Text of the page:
I’d like to say I’ve been confident from the beginning, but one place I struggle with self-doubt has been making friends. I’d never felt worthy of love or good enough for myself and other people. It has affected me in more ways than I can express, but I’m working on it. 

Do you remember when this feeling of being unworthy started? 

I can trace it back to 2019 which was a dark period for me. My music wasn’t working out, I was robbed, l lost my car and I lost relationships too. I felt like I was fighting a losing battle. I had to take a step back, become a hermit and listen to myself. I guess that worked out since I’m much better now. 

Switching gears to being a Nigerian man, what are some of the things you have learnt about yourself as you’ve grown into a man?

I’ve learnt that I am a leader. I have always known, but I took it for granted. Leadership is service, doing things for other people, and thinking about people, not just your agenda for getting ahead. I’ve also learnt to give myself and my time to something bigger, to other people. I’ve learned that I care about other people. I’m not in a rush, because what is for me is for me, and what is not for me will not come to me. That is the biggest thing I have learnt as a man: how to love and think of other people.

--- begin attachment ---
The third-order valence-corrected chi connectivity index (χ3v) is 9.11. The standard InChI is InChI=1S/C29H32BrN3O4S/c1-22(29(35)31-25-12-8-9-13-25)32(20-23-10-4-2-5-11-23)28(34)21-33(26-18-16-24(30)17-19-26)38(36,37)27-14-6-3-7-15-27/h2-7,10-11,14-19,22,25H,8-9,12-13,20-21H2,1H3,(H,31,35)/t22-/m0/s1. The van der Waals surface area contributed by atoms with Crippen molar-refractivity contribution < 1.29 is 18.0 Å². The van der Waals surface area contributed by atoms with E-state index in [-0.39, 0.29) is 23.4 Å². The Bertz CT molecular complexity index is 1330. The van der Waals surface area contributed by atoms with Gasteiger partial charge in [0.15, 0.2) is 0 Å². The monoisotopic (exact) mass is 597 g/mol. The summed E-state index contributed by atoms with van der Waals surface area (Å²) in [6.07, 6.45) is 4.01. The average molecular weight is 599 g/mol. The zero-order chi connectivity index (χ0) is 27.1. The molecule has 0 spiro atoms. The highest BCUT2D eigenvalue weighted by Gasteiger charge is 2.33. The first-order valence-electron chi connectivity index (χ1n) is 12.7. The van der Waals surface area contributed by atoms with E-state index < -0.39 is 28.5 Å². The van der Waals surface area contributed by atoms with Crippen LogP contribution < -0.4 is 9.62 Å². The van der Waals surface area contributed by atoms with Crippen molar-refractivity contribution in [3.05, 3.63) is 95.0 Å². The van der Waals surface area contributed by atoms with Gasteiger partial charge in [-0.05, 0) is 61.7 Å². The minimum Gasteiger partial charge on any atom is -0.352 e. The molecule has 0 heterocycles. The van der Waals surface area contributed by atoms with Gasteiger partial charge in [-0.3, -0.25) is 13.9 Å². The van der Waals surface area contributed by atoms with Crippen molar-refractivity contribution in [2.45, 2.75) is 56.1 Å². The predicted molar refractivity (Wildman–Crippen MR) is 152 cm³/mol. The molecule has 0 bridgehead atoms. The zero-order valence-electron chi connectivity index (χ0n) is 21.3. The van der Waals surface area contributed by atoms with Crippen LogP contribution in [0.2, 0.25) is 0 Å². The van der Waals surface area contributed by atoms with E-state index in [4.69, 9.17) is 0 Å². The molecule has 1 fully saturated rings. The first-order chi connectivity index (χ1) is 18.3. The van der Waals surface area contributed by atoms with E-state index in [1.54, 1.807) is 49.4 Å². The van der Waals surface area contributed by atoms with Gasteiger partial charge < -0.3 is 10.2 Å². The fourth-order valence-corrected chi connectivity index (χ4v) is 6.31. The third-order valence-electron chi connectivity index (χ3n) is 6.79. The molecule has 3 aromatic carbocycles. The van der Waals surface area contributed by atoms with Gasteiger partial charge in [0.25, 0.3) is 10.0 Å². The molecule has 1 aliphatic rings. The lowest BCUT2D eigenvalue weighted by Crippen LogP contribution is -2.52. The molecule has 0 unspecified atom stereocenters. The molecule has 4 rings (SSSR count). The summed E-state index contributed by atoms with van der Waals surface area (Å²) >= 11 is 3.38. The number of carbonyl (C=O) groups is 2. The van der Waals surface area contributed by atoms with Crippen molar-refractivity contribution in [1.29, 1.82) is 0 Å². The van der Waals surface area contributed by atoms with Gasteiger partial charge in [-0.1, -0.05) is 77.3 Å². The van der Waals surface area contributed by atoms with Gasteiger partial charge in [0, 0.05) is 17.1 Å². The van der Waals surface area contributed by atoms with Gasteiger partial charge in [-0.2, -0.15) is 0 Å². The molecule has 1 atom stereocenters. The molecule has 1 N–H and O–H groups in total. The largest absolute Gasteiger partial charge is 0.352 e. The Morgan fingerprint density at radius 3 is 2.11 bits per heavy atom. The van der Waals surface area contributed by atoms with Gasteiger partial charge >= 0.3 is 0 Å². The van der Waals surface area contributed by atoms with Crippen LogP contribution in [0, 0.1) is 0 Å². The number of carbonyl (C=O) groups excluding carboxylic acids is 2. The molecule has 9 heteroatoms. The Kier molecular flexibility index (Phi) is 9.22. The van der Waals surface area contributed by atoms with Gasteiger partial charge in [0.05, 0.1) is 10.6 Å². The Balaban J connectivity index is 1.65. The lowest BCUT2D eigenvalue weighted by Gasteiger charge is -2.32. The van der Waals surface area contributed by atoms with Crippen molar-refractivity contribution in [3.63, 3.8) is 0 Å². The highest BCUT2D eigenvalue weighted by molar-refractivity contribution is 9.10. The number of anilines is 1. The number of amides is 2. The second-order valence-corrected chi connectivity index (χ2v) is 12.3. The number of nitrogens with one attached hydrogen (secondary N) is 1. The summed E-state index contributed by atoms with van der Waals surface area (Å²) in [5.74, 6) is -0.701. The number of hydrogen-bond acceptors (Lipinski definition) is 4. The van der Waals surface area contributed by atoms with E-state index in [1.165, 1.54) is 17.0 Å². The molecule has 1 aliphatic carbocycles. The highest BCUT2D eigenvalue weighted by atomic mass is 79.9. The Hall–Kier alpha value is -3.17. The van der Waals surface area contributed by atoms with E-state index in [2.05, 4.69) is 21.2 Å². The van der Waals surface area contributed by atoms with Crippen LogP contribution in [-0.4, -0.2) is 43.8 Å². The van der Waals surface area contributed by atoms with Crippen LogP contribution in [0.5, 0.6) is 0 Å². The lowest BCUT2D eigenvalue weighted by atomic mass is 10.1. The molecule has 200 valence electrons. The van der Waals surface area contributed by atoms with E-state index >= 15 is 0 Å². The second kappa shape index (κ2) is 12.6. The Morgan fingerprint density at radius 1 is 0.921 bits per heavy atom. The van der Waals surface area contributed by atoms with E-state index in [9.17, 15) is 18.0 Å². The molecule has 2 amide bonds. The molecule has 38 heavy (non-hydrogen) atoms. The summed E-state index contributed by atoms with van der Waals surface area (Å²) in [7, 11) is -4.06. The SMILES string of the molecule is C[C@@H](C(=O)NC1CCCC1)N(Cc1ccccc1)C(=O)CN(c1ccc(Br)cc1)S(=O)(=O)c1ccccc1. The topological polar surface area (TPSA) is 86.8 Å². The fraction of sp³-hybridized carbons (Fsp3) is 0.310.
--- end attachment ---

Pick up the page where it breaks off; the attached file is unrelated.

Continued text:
Nonso for president! So when you think about the concept of masculinity, what comes to your mind? 

I think the word is what we make of it. We’ve always defined what is, and you know culture changes. Being a man to me means taking care of my own, providing for my own, stepping up, taking initiative and building something that’ll outlive me.

Have you ever felt like your masculinity has been threatened at any time? 

Not really. Growing up, I had six sisters. And growing up around that feminine energy tends to rub off on you. I grew up making more female friends and being more comfortable around girls. But it’s not a threat to my masculinity. 

So I’m curious about what brings you joy these days?

I go to a really tall building, climb up to the highest floor, or the roof (if I have access to it) and just view the city. I love city lights; they do something to me. Sometimes I go to the beach on a Monday, when I know I would be the only one there, and just dip my feet into the sand and listen to the ocean. You know I am an artist. These things just inspire me to create. But something funny that brings me joy is washing plates and frying plantain. As much as I hate cooking, I can fry plantain all day.

LMAO. So would you be open to washing my plates? 

LOL. No problem.